SA joins forces with Namibia to tackle illegal fishing
The department of agriculture, forestry & fisheries says joint surveillance patrols will be undertaken to clamp down on unregulated fishing
SA and Namibia have signed an agreement to increase co-operation in tackling illegal fishing.
SA has lost billions of rand to illegal fishing activities and poaching.
“This [agreement] will include joint surface and aerial marine fisheries surveillance patrols; share assets used for the purpose of sea patrols and a joint observer programme to ensure compliance to those authorised to fish.
“The Benguela Ecosystem presents a myriad of opportunities which require skills and experience. An extensive joint training operation on shared monitoring platforms, with special focus on youth and women, will be undertaken,” the department said.
Thousands of people in SA depend on fisheries resources for food and as a source of income to meet basic needs.
The department of agriculture, forestry & fisheries says the importance of maintaining or even increasing the yields from these fisheries by sustainable harvesting and the recovery of depleted stocks is therefore of paramount importance.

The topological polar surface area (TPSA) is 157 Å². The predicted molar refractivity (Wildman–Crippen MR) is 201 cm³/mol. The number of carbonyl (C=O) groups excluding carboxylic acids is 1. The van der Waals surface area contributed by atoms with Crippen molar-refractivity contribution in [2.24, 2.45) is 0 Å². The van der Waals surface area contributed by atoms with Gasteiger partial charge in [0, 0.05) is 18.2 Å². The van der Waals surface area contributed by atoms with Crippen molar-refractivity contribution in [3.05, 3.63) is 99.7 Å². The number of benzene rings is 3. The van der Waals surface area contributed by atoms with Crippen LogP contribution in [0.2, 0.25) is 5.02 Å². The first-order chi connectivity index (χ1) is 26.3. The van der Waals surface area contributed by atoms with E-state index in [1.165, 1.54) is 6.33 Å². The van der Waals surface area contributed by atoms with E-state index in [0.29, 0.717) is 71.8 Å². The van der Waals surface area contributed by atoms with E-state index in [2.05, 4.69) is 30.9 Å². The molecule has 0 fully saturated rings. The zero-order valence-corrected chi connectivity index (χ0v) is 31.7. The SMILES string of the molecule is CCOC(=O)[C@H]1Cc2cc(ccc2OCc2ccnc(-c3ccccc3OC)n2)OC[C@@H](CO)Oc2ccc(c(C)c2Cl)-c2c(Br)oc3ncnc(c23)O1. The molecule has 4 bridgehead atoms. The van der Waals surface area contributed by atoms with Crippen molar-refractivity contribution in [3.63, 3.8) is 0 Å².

“SA and Namibia share a border and therefore there is transboundary of fishing species in both countries, co-management between the two countries has always been important,” the department said in a statement on Thursday.
The two countries agreed to establish a specialised joint working group for the evaluation and management of shared marine resources. This will include the determination of the total allowable catch and technical conservation measures.
“Both countries will carry out joint research into cultivation of marine living resources indigenous to the Benguela Current Ecosystem and indigenous inland freshwater resources, using acquired technology as far as possible,” the department said.
Furthermore, joint actions will also be pursued to safeguard oceans so as to reduce and eliminate the scourge of illegal, unreported and unregulated fishing.
SA and Namibia will co-operate on capacity building, compliance systems, sanitary and phytosanitary standards, including food safety systems, in fisheries and aquaculture. They will also work together on policies, regulatory frameworks and implementation of blue economy activities of mutual interest, the department said.